It’s no easy feat, according to the authors in our session, and they should know.
They all agreed that as a writer you have to feel it more than the reader, in order to write it, so at times it can be very traumatic to write from a victim’s perspective.
In saying that, Lauren reminded us that she wants her readers to be shocked. If they feel or are upset by the violence, it goes some way to us understanding what the victim endured and as all the writer’s stated earlier in the session, they all have a passion for giving the victims a voice.
In the mood for retribution?
During my writing journey, I’ve often been told it’s not cool to pick on the bad characters or the ones you don’t like, just because they are doing something unpleasant. In crime and dark psychological thrillers, the writers seem less prepared to stick to this rule.
Each writer admitted to enacting various forms of retribution on their villains – from violence, accidents and even a bee sting! Kind of pales in comparison to their serial killer tendencies, but whatever makes you feel better as a writer, I guess…
The world is really still a very nice place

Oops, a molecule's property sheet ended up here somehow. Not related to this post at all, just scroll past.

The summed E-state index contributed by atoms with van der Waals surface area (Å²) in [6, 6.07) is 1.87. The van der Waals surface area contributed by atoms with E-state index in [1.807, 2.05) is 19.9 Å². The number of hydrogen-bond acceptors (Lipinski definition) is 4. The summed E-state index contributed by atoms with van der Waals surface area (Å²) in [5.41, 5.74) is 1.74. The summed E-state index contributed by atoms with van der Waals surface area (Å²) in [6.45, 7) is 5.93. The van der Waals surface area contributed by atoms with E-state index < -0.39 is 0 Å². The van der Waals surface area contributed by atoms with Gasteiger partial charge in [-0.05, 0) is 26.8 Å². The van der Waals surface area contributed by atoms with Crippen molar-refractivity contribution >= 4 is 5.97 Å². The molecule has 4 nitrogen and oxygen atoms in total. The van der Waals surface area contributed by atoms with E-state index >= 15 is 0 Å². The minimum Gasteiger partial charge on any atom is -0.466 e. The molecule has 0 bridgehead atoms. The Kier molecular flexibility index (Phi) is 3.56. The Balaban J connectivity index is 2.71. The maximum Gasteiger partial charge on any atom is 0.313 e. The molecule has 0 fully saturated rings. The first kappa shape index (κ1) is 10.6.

The other way you cope is that you learn to switch off.
Tara compared it to other intense jobs, like police, nurses, and paramedics, and suggests that you learn to compartmentalise. You leave it behind when you switch of the computer and release it. That and your humour probably becomes a little blacker than the rest of the general population…
So have you got what it takes to immerse yourself in the dark world of crime fiction, serial killers and psychological thrillers? Or if you’re already there, how are some of the ways you cope with the darkness of it all?
- Tara Moss – author of the crime series centring on Mak Vanderwall. It all stared with ‘Fetish’ way back in 1999 and the series finally came to a very satisfying (and dramatic!) end with the sixth book, ‘Assassin’ last year. I’m a huge fan of both the books and the author – if you Google Tara you’ll find that in her quest for authenticity, she’s obtained her Private Investigator credentials, spent time at the FBI Academy at Quantico, as well in squad cars, prisons, morgues, and shooting ranges. She’s also got her CAMS race driver licence – my kind of girl!
- Michael Robotham – is an Australian writer who has achieved worldwide success for his crime and psychological thriller novels. In his early years, Michael travelled the world as a journalist, then spent a period of time as a ghostwriter for politicians, celebrities and other interesting people. Almost ten years ago, his first psychological thriller, ‘The Suspect’ was published and he hasn’t looked back since, adding another seven titles to his name.
- Lauren Beukes – is a South African novelist, short story writer and journalist. Her latest title, The Shining Girls, is receiving great reviews. No wonder, given her inventive approach to writing serial killers: The Shining Girls centres around a time-travelling Depression-era drifter who must murder the ‘shining girls’ in order to continue his travels. Intrigued?